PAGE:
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Thomas Atherton

Meet Thomas Atherton – Management Consultant at McKinsey & Company and MSc in Economics alum.

Describe your role and what it is that you do overall and on a day-to-day basis.

I work as a management consultant on a wide range of topics and industries, mostly focusing on green business building and sustainable investing. Our engagements usually deal with big strategic questions, like how to launch or scale new green businesses, but can also deal with more practical matters like helping to optimise spending on new production facilities. The day-to-day is always changing, but is centred around constant, iterative problem-solving. It’s a fantastic way to learn a lot about a lot in a short timeframe. 

What interested you about the field/company/role you are currently in?

The consulting industry is a great place to round out your business and finance toolkit, but beyond that I saw how much genuinely impactful work in sustainability and green business building we are doing, particularly in the Stockholm office. It very much feels like the right place at the right time to have a positive impact in the early stage of one’s career. 

Why did you choose to study your subject area at SSE?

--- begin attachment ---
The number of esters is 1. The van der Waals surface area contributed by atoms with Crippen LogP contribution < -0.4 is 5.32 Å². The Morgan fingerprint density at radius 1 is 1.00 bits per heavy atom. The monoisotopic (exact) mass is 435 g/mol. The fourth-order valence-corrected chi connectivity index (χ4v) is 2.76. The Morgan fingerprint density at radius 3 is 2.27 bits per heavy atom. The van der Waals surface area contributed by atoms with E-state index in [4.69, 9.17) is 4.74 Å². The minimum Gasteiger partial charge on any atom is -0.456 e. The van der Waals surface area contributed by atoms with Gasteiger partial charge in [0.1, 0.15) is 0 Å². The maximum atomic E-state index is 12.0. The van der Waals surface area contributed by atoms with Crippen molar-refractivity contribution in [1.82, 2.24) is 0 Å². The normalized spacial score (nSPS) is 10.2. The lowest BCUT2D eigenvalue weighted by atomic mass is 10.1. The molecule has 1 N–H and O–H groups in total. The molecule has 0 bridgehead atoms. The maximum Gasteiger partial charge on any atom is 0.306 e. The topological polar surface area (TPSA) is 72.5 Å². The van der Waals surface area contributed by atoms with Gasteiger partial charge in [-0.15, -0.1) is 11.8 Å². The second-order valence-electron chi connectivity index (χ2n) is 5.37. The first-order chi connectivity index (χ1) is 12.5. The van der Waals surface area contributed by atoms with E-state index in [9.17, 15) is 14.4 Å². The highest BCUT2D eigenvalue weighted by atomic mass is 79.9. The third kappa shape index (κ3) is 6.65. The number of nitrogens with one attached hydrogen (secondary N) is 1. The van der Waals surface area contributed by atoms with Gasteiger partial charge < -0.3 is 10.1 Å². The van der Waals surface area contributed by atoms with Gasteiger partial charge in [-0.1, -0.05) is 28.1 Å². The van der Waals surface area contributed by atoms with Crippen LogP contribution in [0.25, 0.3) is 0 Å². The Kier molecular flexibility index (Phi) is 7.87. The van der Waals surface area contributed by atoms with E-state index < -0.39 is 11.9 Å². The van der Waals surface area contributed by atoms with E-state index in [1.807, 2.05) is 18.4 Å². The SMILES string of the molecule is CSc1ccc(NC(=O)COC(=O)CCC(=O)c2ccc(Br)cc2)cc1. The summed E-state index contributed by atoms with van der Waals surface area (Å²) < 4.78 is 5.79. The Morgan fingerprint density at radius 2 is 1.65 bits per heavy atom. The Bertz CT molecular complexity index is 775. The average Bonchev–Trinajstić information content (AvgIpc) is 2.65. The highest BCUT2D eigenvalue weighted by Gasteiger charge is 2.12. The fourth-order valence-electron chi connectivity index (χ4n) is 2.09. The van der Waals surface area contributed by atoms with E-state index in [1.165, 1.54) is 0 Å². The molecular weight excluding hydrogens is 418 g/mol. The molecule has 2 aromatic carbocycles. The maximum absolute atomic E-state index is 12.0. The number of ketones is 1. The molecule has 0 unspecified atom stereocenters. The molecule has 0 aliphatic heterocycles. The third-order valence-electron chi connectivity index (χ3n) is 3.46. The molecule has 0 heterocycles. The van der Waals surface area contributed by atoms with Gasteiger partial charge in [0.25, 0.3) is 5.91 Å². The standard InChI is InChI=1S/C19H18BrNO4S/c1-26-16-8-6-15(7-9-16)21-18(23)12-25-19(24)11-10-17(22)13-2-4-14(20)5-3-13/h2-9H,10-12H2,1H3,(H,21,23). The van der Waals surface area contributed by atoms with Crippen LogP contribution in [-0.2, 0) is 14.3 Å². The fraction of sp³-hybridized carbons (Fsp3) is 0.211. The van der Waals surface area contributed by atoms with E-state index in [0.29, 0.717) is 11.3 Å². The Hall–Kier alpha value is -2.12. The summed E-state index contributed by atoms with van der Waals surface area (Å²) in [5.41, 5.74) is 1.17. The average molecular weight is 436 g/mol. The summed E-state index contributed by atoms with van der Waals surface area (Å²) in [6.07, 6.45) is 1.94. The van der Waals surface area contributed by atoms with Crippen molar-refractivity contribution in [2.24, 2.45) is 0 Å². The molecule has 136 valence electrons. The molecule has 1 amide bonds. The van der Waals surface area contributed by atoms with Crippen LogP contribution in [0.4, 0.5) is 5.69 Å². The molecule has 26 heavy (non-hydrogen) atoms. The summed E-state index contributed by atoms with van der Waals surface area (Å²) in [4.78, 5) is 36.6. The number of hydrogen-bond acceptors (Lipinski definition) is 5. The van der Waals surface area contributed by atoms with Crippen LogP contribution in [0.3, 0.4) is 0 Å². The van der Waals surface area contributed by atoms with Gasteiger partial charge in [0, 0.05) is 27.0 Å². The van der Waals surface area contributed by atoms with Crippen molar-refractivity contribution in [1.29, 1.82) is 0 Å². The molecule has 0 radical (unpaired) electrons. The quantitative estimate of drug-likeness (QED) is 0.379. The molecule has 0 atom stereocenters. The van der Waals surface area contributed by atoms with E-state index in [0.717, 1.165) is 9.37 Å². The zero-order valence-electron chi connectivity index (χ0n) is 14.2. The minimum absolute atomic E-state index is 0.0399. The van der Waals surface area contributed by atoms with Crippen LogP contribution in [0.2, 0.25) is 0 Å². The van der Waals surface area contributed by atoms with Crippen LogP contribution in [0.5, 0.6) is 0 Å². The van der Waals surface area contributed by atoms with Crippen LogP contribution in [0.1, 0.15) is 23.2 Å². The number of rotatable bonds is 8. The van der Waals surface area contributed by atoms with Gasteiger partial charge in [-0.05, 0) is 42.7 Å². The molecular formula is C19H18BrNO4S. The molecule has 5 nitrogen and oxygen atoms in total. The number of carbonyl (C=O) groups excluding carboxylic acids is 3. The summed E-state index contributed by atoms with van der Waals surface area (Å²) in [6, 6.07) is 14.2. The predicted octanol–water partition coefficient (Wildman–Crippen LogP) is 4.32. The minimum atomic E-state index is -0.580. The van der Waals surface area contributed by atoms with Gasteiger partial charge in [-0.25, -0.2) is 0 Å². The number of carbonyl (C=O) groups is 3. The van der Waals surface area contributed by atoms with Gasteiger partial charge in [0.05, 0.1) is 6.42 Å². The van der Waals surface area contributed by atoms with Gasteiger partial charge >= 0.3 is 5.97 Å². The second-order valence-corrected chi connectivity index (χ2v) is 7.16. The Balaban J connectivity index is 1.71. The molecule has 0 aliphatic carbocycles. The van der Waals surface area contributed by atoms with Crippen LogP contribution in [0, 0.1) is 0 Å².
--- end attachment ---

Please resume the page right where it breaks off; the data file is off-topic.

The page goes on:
I studied economics for my Bachelor’s degree and find behavioural and macroeconomics fascinating, so wanted to return to university for a Master’s degree in these topics while also branching into some new business and finance areas. The SSE economics faculty has excellent researchers and professors, and above all is a friendly and inspirational department to be a part of. 

How did your time/education at SSE help guide you to the career journey you have embarked on?

Immeasurably! Both through my studies and the Wallenberg International Fellowship Program, I got to learn and discover precisely what I wanted in the intersection between business, economics, and policy, plus more that I otherwise would not have been naturally exposed to like data science. The school has also been instrumental in supporting me through internships and graduate employment, and I don’t think I would be able to enjoy my current job so much without my SSE foundation. 

Following the time at SSE, do you have any words of wisdom or advice you would like to share with our current students?

I would say don’t hold back at all in pursuing your interests and ambitions, and explore different fields while you can. In such a supportive environment, following your passions and trying new things can really only lead to good outcomes, and it has been a pleasure to see my friends from university now thriving in all sorts of roles. 

What are three words that sum up your time at SSE?

Fun, supportive, and inspirational!